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D&D 5E PHB Humans are the most mechanically boring race. How do we fix this?

Kobold Stew

Last Guy in the Airlock
Mechanically? Off the top of my head, give them 2 backgrounds. So you don't just have a Noble, you have a Noble Scholar. You don't just have a Criminal you have a Criminal Sailor (ie a Pirate).

I have no idea if that would work but I can think of a bunch of combos that don't seem overpowered but offer a lot of color.

This is my solution for fixing rogues....

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I figure that humans should be the best at multiclassing. The best way to do that is that the first time a human multiclasses and does not have an ability score that is the minimum needed to multiclass, they get a +2 to that score. Sure that isn't great at level 1, but it is a pretty standard fantasy trope that humans are late bloomers compared to other fantasy races, and suddenly being really dexterous when you add a level of rogue to your paladin at level 5 is pretty cool.


Ravenous Bugblatter Beast of Traal
All of the races are boring mechanically. There left very little design space for races to have meaningful features. If the races had more they would both be an actual pillar of character design, like touted, and there would be enough that we could have non-standard races like large centaurs or tiny flying pixies and it would be fairly balanced against the opportunity cost of not getting everything a more common race gives.

And this is the problem with the human as well. They gave them a unique ability mod - no other race has +1 to every ability score, fantastic for MAD and some multiclassing. But to do that they had no design space left to give them anything more.

The variant human also had a unqiue ability until Tasha's, that of starting with a feat. That gave them unprecidented flexibility in expressing themselves as well as being quite powerful.

So fix the root cause - not enough design space for any of the races, and the human will naturally follow.

I think the "good all arounder" concept would be served by a free choice extra skill or two, but basically I think they're fine. The core "problems" I think are that they are built in a way diametrically opposed to min-maxing and don't interact well with standard array. Naturally internet discussion, which is disproportionately dominated by min-maxers and which disproportionately disfavors rolling for stats, is never going to have a use for standard human, but they play fine.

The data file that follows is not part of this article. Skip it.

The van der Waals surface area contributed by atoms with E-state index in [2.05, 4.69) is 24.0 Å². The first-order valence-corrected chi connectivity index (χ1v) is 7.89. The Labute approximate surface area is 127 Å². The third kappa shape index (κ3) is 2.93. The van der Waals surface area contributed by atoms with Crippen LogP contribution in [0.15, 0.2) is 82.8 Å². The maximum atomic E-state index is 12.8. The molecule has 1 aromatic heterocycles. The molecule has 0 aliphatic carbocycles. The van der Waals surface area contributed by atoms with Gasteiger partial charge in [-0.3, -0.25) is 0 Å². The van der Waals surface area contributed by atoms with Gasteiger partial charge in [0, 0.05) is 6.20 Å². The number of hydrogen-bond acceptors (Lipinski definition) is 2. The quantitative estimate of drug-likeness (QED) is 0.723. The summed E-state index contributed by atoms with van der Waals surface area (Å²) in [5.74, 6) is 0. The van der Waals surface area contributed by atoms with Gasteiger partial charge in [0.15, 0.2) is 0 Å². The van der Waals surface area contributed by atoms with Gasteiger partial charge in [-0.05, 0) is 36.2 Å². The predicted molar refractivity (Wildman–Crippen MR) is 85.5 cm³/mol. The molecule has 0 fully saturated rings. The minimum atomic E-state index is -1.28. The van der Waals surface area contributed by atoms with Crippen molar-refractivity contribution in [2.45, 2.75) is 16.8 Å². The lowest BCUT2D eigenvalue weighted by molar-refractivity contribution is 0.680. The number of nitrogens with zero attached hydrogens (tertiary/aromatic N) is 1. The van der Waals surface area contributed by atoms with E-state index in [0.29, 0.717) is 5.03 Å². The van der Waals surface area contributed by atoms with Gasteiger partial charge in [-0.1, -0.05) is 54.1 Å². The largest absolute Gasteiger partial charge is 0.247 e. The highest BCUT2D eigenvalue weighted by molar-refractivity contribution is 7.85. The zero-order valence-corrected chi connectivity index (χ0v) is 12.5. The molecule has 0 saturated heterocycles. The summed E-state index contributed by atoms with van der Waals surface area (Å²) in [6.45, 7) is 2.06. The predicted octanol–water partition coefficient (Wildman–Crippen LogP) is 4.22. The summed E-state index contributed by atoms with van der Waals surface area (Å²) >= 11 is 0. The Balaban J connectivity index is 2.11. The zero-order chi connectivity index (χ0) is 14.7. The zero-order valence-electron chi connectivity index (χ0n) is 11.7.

Friendship is Magic, and Magic is Heresy.
I am of the opinion that variant humans were probably meant to be humans and they painted themselves into a corner when they decided to make feats an optional rule. Once stuck there, they phoned in non-variant humans, and the result is... not good. How on earth don't they have a few extra proficiencies, at least? Maybe giving them two backgrounds would do the trick and track with a sort of human versatility angle that's pretty old school (the original dual-classers).

Two extra proficiencies and another set of background features wouldn't break the game, but would be pretty cool.


I created a variant human 2.0 for a futuristic game but it works for standard 5e with a couple modifications. Since humans were the only playable species I needed them to be more varied.

All humans start with two languages (common and a free pick). Then you choose up to 5 of the following options with a maximum point cost of 4. Cannot choose options that overlap (e.g. Impressive (Strength) and Superior (Strength) or multiple instances of Quick)
  • Impressive, +2 to any attribute (2)
  • Superior, +1 to any attribute (1)
  • Inferior, -1 to any attribute (-1)
  • Natural, prof with any skill (1)
  • Expert, expertise with any skill (2)
  • Incompetent, treat all rolls of 11-20 as a 10 with one skill (-1)
  • Adapted eyesight, darkvision 30 feet (1)
  • Quick, +5 movement speed (1)
  • Responsive, +2 initiative (1)
  • Slow, -5 movement speed (-1)
  • Dull, -2 initiative (-1)
  • Resilience, prof with a saving throw (2)
  • Mutlilingual, learn an additional language (1)
  • Monolingual, lose extra language from being human (-1)
  • Basic Training, prof with two simple and two martial weapons (1)
  • Adept, 1 wizard cantrip using Int (1)
  • Magical Studies, learn a 1st-level wizard spell you can cast 1/LR (1)
  • Devout, 1 cleric cantrip using Wis (1)
  • Clerical Training, learn a 1st-level cleric spell you can cast 1/LR (1)
It'd be pretty easy to add or remove options based on the setting.